I am not sure about the "quite small": maybe a reconsideration based on the increase in the debt-to-GDP ratio would help in qualifying "small". Moreover, "incentives": the margin-to-revenues ratio was at historically high leveld in 2017 already, and became even more extreme afterwars. Is this the "incentive" needed in 2017 to "increase productivity"? Not really sure. Not sure even about the distinction between Keynesians and ... non Keynesians. Both parties in the New Millenium agree, that deficit spending makes life easier and governing even easier. In many parts of South America, they already knew, ad since a long time.

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    3. The problem isn't the tax cuts, the problem is the increased spending without enough government income. Restricting specific US industries from having product to sell equates money going to foreign countries Instead of staying here because someone will provide the product.
      Oil is a perfect example of the issue. Spending dollars to buy foreign oil is dollars that would, and should have been spent in the USA. That is tax money going to other countries.

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  10. Valter Buffo. Recce'd, MilanApril 18, 2022 at 4:55 AM

    Thank you John, excellent recap, and conclusions which I fully agree upon. Offering here a little contribution about "Once again, government money went to bail out creditors, prop up asset prices, and provide more stimulus". This, is less obvious than it sounds: it was not necessary, it was not commonsensical, it was not the only option, it was instead a deliberate policy choice. A choice that as I see it was the product of a specific moment in time (in history, I would say), the product of a way of thinking, of reasoning, the product of conventional assumptions, derived from mainstream theory (level and stock of asset prices). I insist on this point, since in my opinion today the core of the issue lays exactly there. In your oped you say: "The 2008 financial crisis was met with a torrent of borrowed and printed money to stimulate the economy and bail out banks and their creditors." Yes: exactly that, as if the "amount" if leverage in the economy is irrelevatnt to its functioning. It is worth reminding that the 2008 crisis was generated, itself, by excesses in the financial sector. My conclusion: we have to understand how central bankers felt they were allowed to do what has recently been defined, by some, as "the largest policy error in their whole history", and for an extended period of time.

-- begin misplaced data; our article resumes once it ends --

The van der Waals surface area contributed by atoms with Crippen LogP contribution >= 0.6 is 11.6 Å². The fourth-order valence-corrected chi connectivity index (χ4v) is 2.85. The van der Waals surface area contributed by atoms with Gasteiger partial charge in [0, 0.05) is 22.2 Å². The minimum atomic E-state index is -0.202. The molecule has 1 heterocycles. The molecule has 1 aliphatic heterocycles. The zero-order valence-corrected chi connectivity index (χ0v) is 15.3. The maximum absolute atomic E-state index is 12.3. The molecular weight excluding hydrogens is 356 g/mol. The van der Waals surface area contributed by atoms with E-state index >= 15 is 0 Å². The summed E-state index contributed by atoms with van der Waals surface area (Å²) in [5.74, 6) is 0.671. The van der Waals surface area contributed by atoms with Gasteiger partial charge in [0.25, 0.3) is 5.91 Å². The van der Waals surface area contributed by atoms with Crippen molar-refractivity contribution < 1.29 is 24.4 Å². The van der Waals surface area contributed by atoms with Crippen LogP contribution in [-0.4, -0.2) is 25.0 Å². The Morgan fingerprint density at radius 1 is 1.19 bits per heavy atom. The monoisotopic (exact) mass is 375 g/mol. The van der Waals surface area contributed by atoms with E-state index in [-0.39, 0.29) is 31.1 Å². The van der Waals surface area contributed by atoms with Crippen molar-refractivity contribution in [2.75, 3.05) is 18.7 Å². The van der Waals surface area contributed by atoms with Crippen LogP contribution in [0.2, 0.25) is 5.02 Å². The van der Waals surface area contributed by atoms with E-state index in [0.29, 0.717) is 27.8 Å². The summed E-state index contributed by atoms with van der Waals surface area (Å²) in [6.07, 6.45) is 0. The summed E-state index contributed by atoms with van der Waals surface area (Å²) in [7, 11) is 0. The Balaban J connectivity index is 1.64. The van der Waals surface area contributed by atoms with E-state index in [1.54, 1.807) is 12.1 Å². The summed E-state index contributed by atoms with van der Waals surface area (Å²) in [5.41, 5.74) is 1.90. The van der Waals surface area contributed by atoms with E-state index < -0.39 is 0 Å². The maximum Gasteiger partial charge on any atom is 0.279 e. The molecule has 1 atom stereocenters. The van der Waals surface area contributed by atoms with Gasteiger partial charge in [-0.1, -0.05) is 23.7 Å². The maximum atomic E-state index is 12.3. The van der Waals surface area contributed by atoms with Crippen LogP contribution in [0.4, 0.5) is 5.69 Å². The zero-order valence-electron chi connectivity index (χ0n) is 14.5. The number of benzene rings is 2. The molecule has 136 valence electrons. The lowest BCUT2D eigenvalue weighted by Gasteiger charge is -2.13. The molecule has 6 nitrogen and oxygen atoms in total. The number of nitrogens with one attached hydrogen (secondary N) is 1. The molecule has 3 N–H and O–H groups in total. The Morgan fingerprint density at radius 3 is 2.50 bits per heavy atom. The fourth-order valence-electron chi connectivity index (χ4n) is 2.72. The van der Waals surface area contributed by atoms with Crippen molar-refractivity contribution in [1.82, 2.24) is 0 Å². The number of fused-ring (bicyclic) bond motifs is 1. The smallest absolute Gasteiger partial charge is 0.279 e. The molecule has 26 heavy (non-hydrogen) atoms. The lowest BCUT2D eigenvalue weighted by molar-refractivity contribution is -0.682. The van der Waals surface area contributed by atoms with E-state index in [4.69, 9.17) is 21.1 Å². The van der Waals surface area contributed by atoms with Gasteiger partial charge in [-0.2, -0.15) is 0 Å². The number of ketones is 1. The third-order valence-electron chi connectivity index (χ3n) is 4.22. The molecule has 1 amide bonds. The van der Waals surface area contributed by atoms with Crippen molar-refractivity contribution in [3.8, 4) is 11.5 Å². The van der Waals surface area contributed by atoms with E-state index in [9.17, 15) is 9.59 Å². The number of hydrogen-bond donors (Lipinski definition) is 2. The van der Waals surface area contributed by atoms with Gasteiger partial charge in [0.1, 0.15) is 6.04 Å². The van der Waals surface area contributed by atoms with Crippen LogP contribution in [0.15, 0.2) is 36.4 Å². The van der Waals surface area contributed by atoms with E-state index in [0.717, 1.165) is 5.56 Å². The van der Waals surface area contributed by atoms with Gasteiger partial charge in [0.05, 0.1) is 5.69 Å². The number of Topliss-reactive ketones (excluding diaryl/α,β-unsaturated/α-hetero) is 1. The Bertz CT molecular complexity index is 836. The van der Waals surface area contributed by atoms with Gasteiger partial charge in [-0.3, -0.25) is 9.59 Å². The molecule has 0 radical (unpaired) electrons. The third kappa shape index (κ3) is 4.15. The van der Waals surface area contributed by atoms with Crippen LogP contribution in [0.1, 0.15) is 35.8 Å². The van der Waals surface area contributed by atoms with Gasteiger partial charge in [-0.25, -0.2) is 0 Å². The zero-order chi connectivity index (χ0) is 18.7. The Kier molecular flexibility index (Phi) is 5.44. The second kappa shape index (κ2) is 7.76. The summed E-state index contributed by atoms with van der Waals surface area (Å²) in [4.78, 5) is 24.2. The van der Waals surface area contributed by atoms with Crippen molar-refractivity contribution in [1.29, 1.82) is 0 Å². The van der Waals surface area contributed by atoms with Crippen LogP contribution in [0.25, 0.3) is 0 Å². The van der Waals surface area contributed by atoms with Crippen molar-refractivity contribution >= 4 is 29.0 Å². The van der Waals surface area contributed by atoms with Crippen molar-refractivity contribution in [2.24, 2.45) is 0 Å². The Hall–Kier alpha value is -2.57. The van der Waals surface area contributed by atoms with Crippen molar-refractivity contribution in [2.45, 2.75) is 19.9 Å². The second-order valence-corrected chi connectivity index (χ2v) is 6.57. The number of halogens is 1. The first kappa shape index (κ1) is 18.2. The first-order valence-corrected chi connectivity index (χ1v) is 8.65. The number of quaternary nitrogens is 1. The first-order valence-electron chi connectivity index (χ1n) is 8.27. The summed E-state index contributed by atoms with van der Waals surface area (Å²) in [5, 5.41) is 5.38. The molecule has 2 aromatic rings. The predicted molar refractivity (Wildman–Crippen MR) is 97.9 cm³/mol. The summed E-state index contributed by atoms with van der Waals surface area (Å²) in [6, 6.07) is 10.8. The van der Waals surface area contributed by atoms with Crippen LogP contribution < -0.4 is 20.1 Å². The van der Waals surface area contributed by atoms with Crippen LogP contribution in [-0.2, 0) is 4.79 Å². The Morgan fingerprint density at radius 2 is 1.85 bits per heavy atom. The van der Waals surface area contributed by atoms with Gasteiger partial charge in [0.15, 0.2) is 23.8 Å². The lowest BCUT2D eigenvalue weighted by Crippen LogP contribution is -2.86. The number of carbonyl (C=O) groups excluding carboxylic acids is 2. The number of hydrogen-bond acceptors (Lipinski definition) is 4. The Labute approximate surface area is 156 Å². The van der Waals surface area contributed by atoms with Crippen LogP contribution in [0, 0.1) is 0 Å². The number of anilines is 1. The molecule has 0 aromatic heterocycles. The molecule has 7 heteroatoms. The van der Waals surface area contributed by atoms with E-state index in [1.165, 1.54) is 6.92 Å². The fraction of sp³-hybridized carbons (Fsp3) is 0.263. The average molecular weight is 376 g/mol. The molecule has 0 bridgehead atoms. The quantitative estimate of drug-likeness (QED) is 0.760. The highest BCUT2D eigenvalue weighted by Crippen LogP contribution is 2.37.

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  11. Cutting taxes and trickle down economics is a farce sold by republicans since Reagan. National debt has increased under every republican administration that cut taxes. It benefits the wealthy the most and a key reason why their wealth has skyrocketed the past 40 years while working class incomes have stagnated. Supply doesn’t create demand, duh! This country’s greatest success came post WWII when the federal government paid off its national debt and invested heavily in infrastructure, education, social and civil rights initiatives. Investing in the majority of working class people who in turn spend and stimulate the economy…demand creates supply, duh! The Biden Adminstration is investing like FDR, Truman, and Eisenhower, the debt is coming down, growth is at record highs driven by demand from the working class who’s incomes and savings has doubled the past year. This is a tide that lifts all boats.